TEMPLE — Due to military training, temporary duty assignments and deployments, married soldiers and their spouses can often spend more time apart than together, testing even the strongest of marriages.
To help soldiers from 1st “Ironhorse” Brigade Combat Team, 1st Cavalry Division, reconnect with their spouses after months of extensive training exercises, soldiers and their spouses attended a marriage retreat Dec. 6 in Temple.
Capt. Kevin McCarty, chaplain for 2nd “Lancer” Battalion, 5th Cavalry Regiment, addressed the unique challenges the Army presents to married couples.
“(Ironhorse) couples have been separated by the field, and their soldiers are about to leave for (the National Training Center),” McCarty said.
Over coffee and croissants, he talked to the couples about the importance of trust, communication, love and commitment.
McCarty selected an English-speaking spouse from the group and began a conversation with her — in Spanish. He later used this to demonstrate some of the difficulties of communicating.
“If you don’t talk to someone in a way they can understand, you might as well be talking in a different language,” McCarty said.
Using a drawing game to express the importance of effective communication, McCarty instructed spouses from each couple to attempt to draw a picture based on their significant others’ description.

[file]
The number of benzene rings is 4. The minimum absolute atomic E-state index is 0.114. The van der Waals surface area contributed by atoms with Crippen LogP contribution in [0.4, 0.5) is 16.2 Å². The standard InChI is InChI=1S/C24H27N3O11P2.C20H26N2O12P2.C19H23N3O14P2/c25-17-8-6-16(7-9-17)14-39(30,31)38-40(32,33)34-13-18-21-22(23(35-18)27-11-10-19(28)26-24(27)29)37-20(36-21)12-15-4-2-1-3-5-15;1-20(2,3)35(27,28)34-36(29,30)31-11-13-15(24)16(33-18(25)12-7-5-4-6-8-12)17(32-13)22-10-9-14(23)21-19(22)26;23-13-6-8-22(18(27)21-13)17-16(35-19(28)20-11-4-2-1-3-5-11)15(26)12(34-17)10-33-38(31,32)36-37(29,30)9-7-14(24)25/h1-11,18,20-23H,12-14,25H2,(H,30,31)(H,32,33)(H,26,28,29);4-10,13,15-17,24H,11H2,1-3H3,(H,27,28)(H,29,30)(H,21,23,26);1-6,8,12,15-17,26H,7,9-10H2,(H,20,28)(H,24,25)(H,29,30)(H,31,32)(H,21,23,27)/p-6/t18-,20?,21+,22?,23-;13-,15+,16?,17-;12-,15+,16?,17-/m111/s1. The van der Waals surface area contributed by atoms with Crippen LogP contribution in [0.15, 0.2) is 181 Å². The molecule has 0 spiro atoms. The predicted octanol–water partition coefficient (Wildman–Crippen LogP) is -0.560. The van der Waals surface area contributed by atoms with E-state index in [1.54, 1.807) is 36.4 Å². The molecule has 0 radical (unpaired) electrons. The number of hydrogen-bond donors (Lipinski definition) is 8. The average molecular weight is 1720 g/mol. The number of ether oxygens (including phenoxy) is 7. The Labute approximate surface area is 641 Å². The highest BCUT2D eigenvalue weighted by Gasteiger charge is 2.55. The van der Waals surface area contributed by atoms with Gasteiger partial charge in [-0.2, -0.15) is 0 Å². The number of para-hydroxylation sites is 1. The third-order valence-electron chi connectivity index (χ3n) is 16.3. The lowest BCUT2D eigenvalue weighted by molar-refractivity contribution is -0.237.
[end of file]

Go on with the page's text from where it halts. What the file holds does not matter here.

When finished, McCarty asked if the couples felt the exercise was difficult or easy. The majority found the exercise to be difficult.
“The (drawing game) was probably my favorite part of the event,” said Cpl. Cody Lance, a cannon crew member with 1st Battalion, 82nd Field Artillery Regiment. “We came hoping to learn how to better communicate, and I believe the (retreat) helped accomplish that.”
Natasha Lance, the corporal’s wife of more than three years, said she also enjoyed the communication test and believes it will be easier to communicate with each other in the future.
“Many young couples don’t know what right looks like when it comes to a relationship,” McCarty said. “Then they are expected to make it last.”
He said he hopes couples left the retreat knowing how to reconcile both the little and big hurts that come up in their marriage, he said.
Natasha Lance said the event helped her realize problems aren’t always her husband’s fault; it takes both husband and wife to understand how to communicate and work with each other to make their relationship stronger.
“We can never have too many marriage training events,” McCarty said. “A healthier marriage makes a healthier Army: healthy lasts.”